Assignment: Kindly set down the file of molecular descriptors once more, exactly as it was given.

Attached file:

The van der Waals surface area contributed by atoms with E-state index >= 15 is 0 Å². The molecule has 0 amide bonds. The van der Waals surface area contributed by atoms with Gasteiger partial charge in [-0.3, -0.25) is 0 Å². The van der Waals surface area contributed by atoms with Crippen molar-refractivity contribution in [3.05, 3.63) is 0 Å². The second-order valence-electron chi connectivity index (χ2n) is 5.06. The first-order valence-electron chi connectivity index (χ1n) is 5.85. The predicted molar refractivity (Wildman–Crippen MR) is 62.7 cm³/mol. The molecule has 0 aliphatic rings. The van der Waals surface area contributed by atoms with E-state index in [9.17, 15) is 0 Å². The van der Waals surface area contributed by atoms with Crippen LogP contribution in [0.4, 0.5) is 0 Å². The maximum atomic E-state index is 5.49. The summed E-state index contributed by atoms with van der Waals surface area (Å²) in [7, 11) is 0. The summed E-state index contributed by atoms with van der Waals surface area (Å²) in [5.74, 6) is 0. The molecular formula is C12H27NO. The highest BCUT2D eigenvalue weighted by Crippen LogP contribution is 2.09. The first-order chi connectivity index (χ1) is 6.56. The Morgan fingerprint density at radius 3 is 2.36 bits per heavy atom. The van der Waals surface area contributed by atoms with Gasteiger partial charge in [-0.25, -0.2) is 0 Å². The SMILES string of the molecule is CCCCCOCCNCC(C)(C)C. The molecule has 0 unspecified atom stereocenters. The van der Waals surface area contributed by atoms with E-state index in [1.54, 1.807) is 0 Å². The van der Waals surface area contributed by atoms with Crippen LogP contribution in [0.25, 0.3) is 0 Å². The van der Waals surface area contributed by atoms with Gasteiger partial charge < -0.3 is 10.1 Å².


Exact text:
The van der Waals surface area contributed by atoms with E-state index >= 15 is 0 Å². The molecule has 0 amide bonds. The van der Waals surface area contributed by atoms with Gasteiger partial charge in [-0.3, -0.25) is 0 Å². The van der Waals surface area contributed by atoms with Crippen molar-refractivity contribution in [3.05, 3.63) is 0 Å². The second-order valence-electron chi connectivity index (χ2n) is 5.06. The first-order valence-electron chi connectivity index (χ1n) is 5.85. The predicted molar refractivity (Wildman–Crippen MR) is 62.7 cm³/mol. The molecule has 0 aliphatic rings. The van der Waals surface area contributed by atoms with E-state index in [9.17, 15) is 0 Å². The van der Waals surface area contributed by atoms with Crippen LogP contribution in [0.4, 0.5) is 0 Å². The maximum atomic E-state index is 5.49. The summed E-state index contributed by atoms with van der Waals surface area (Å²) in [7, 11) is 0. The summed E-state index contributed by atoms with van der Waals surface area (Å²) in [5.74, 6) is 0. The molecular formula is C12H27NO. The highest BCUT2D eigenvalue weighted by Crippen LogP contribution is 2.09. The first-order chi connectivity index (χ1) is 6.56. The Morgan fingerprint density at radius 3 is 2.36 bits per heavy atom. The van der Waals surface area contributed by atoms with Gasteiger partial charge in [-0.25, -0.2) is 0 Å². The SMILES string of the molecule is CCCCCOCCNCC(C)(C)C. The molecule has 0 unspecified atom stereocenters. The van der Waals surface area contributed by atoms with E-state index in [1.54, 1.807) is 0 Å². The van der Waals surface area contributed by atoms with Crippen LogP contribution in [0.25, 0.3) is 0 Å². The van der Waals surface area contributed by atoms with Gasteiger partial charge < -0.3 is 10.1 Å².